Parrot Tulip Information


Parrot tulips are a variety of tulips that are brightly colored, like a parrot. The flowers are larger than the average tulip. The petals are not straight or pointed like a regular tulip, either. Instead, they are fringed and twist and curl. There are usually more petals than usual, and they almost look like feathers.


Parrot tulips are taller and larger than a regular tulip. They grow as high as 18 to 20 inches and their stems can twist. The color is probably the most notable feature of a parrot tulip. There are those that are one color, but the hue is very bright, almost to the point of being fluorescent. There are some parrot tulips that have multiple bright colors, and others that are more subdued.


Parrots are not truly bred. The colors and interesting petal configurations are due to genetic mutation called de novo mutation, when cells spontaneously change during division. The color and shape of petals are not inherited but occur at different times during the life of the plant. In the past it was common to look for mutations that would make a new flower. Unusual tulips have always been considered very valuable.

Planting Locations

It is important to plant parrot tulips in a protected area to prevent the long stems from becoming damaged. Plant them near a house or against a fence. They can also be planted in a pot. If a windstorm blows in, the pots can be moved to safety. They will freeze in temperatures below 40 degrees F. Parrot tulips look great as borders around trees and larger shrubs. They work well in window boxes because they are protected by the structure of the house. The stems can be staked.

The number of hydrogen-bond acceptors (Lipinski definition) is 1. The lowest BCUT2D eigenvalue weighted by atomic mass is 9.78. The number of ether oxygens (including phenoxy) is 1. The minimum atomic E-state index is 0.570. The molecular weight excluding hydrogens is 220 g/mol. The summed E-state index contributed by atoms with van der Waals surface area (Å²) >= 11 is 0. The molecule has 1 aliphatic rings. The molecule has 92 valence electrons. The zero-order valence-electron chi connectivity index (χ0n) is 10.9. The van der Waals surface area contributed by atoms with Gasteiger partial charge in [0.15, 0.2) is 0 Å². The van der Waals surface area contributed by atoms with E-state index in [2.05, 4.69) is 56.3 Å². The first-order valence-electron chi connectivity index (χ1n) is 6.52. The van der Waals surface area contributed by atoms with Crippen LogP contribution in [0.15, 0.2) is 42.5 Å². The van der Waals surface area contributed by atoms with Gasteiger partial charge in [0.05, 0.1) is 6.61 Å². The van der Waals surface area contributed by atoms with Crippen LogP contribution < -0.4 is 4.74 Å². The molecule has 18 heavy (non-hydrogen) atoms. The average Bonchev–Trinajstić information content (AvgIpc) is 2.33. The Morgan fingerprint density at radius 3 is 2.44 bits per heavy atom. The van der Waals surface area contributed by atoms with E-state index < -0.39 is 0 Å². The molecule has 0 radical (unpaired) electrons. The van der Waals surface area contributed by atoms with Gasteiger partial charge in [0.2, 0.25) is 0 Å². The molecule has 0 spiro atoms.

Because these tulips are so large, they should never be planted in clusters. They need to be planted individually about 2 to 3 inches apart. Dig a 4-inch hole and place the bulb in pointed side up. Cover the bulb with soil, and next spring they should start to grow. All tulips need to be planted in the fall; they need to go through the cold period in order to sprout. Plant parrot tulips from September all the way up to November as long as the soil can be cultivated.


There are many varieties to choose from. The one that looks the most like a parrot is Rococco. The flower is red with green, yellow and purple at the base. Orange Favorite has bright orange petals with black and green flares of color shooting through. Many parrot varieties are single color. Texas Gold is bright yellow, and Apricot is a light orange. There aren't too many blue or black flowers, but there are parrot tulips in those colors. Blue Parrot is actually more purple than blue, but Black Parrot is really black and looks like satin.

Keywords: parrot tulips, tulip mutation, feathery flowers